Argentines traded blame Wednesday for a bus and train collision that killed 11 people and injured more than 200 at a railroad crossing the day before.
A brief clip from a police security video that was initially released after Tuesday's crash shows the bus driver clearly ignoring flashing lights and a ringing bell as he maneuvers around a partially lowered wooden barrier that automatically drops when trains are nearby. But a longer view of the same police video shows a series of problems preceded the tragedy.
The recording shows a garbage truck breaking the end of the wooden, red-and-white painted barrier hours before Tuesday's pre-dawn crash. It then shows a security guard waving drivers across despite warning signals. That guard was hired by a contractor whose overnight repair work on the nearby rails can falsely activate the signals, Trains of Buenos Aires spokesman Gustavo Gago explained Wednesday in an interview with the Todo Noticias channel.
The video also shows that the security guard left just minutes before the 6:23 a.m. (5:23 a.m. EDT; 0923 GMT) accident, and that someone had stuck a pole under the barrier to keep it from lowering completely and blocking traffic. It then shows a flow of traffic driving under the partially lowered barrier moments before the bus driver gambled that he could make it across as well.
"We need to see how we can put transit police (in the railroad crossings) and issue fines, because they never fine drivers whose vehicles cross under lowered barriers," Gago complained.
Gago said police should have promptly warned the TBA when their security cameras captured the garbage truck breaking the barrier earlier Tuesday morning. He said whoever it was who stuck a pole under the barrier should be prosecuted. And he said bus drivers have no excuses for ignoring flashing lights and a ringing bell.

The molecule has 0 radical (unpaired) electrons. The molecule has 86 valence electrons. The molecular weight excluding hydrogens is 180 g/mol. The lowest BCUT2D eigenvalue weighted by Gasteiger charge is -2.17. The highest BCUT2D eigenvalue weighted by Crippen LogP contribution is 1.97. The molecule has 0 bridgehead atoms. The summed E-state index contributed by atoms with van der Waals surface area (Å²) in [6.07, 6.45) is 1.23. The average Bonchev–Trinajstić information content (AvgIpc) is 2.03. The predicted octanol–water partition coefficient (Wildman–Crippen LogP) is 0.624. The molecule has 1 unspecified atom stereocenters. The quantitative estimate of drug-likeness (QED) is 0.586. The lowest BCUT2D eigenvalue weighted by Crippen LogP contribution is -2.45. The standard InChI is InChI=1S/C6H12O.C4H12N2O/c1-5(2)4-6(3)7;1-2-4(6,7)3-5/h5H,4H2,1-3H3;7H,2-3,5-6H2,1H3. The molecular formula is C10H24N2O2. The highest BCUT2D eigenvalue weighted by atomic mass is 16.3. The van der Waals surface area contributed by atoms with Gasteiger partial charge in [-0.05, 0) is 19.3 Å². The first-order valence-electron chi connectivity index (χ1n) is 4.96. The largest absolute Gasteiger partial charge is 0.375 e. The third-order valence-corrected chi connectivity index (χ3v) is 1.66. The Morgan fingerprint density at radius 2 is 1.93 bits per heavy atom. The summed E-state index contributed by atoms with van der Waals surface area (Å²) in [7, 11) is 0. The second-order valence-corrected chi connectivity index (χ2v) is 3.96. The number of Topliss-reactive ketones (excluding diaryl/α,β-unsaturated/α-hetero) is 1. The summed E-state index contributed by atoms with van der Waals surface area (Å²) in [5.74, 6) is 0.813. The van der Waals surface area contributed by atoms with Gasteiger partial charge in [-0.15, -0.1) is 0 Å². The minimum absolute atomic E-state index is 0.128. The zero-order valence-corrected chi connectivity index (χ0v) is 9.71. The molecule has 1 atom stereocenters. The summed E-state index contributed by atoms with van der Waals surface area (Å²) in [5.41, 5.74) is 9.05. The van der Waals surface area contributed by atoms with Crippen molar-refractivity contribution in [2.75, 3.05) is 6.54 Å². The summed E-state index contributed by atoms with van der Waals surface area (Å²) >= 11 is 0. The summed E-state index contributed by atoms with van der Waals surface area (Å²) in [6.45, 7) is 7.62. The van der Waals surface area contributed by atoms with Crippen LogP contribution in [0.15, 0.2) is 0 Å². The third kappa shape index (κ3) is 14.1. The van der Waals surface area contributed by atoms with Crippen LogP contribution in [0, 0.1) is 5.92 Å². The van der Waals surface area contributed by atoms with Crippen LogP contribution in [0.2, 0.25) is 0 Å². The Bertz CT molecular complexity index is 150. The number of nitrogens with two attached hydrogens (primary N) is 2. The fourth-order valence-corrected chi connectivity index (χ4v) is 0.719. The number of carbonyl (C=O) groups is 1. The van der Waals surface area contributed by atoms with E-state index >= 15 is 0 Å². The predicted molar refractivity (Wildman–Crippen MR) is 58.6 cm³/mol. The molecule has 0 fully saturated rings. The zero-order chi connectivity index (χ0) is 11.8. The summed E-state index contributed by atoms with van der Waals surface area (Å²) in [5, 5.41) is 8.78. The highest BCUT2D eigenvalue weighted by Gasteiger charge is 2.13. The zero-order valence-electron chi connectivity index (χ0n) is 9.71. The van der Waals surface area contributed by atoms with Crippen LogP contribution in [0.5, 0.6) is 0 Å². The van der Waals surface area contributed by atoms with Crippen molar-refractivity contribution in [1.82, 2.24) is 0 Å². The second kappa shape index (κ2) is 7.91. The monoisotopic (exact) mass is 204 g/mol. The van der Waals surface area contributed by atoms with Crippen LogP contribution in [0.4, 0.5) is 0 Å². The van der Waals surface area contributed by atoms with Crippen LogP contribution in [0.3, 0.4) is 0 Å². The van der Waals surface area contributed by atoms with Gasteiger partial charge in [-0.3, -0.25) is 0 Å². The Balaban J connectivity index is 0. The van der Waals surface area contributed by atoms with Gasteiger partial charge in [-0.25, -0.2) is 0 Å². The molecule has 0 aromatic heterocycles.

"The physical signal of the barrier has only ONE position that makes it safe to cross: with the arm pointed straight up and the signals off," Gago tweeted.
Buenos Aires Mayor Mauricio Macri praised emergency responders for reacting quickly and preventing a greater loss of life, and then urged his fellow leaders to make a priority of public works projects that can decrease the dangers posed by the hundreds of street-level railroad crossings in metropolitan Buenos Aires.
A $1.2 billion project to move the busy Sarmiento line's tracks into an underground tunnel has been delayed for more than a decade, despite hundreds of deaths from train collisions each year. In 2010, 440 people and 165 vehicles were hit by trains in the city and province of Buenos Aires, and 269 people died.
"So many Argentines have lost their lives because their government hasn't kept its promises," Macri lamented. "We need to learn how to govern and resolve these problems that have been with us for decades. We need to make a priority of these public works, so that the people can get home and to work faster, and to generate jobs."
The bus driver, Filiberto Gallardo, was among those killed as the oncoming train crunched the bus against the station platform, then flew off the rails and struck the front of another locomotive.
Gallardo's widow, Soledad Gallardo, described him as a prudent driver who nevertheless was frustrated by the crossing, where trains come by so frequently that the barrier blocks street traffic more often than not. "He always talked to me about the barrier at Flores. He told me that he kept having to wait, that the train was far away and the barrier didn't rise, that at times people had to get out of their cars and lift it," she told Radio 10 Wednesday before her husband's funeral.
Follow Michael Warren on Twitter at http://twitter.com/mwarrenap.